The financial information section contains all the information that goes into the opinion regarding investments that the analyst defends in the investment thesis. This section should contain all of the relevant financial information and valuations that one expects to find when considering an investment in a given company.
The financial information section discusses the company’s:
- cash flow
- balance sheet
- a forecast of their income statement
- their valuation, and more
You can also often find a company’s relative value (its financial metrics as compared to competitors) here. In addition, you would find its book value (what it would be worth if liquidated) in this section. If you are looking for straight figures and metrics, this is the section to investigate.
4. Risks and disclaimers
The final section of an investment report is typically the risks and disclaimers section. This, again, is exactly what is sounds like: an enumeration of the risks that may come with investing in a particular company.
If the analyst has been especially thorough regarding the company, they will generally tie that back into its risk factor in this section. Another common – and helpful to know – risk disclaimer in this section could be regarding the company’s industry. Especially in the chaos of 2020, certain industries have taken huge falls, and meanwhile some have significantly outperformed their financial forecasts. If there is a particular concern (or optimism) over the future performance of the company’s sector, it will be noted in this section.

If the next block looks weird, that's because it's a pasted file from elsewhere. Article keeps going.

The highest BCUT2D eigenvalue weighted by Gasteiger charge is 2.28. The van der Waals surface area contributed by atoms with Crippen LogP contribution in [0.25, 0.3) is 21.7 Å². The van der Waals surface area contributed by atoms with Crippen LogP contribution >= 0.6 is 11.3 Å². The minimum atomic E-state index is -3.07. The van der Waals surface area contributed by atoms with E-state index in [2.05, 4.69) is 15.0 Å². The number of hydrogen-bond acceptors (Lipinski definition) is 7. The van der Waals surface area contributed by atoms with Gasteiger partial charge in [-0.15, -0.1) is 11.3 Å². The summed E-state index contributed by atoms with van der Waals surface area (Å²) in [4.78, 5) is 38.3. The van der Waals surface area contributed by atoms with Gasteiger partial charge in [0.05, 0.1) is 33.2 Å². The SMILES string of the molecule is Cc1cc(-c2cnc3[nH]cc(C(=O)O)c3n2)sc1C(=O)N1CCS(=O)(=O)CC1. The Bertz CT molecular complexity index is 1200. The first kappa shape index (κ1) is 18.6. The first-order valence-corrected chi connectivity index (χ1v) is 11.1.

Interpreting the Types of Investment Reports
What we have discussed above was a very general outline of what the most common type of investment report contains. However, the type of investment report can vary, and as such its contents may be slightly different. It is important to be able to distinguish between buy side investment reports and sell side investment reports.
Buy side reports are produced by buy side investment firms, or asset management companies. They are created for internal investment purposes only, and as such are not made available publicly.
Sell side reports, on the other hand, are produced by sell side investment firms, who create the reports for their trading and wealth management clients.
Other types of investment reports
Investment reports may also vary by their focus. The type of report discussed above is usually referred to as a company update, or company note report (and as mentioned is the most common type of investment report).
Other types of investment reports are flash reports – quick snapshots of the analyst’s take on the company. Most companies would have an annual report, but also quarterly reports – focusing only the company’s earnings in a given financial quarter. And finally there are sector reports. These cover the performance and the forecast of an entire sector and, as you can imagine, are quite long.
Of course, there are even more different types of investment reports, but those are three important variations. And as always, we are ready to help you interpret these financial documents and more, for a complete understanding of your investment and wealth portfolio.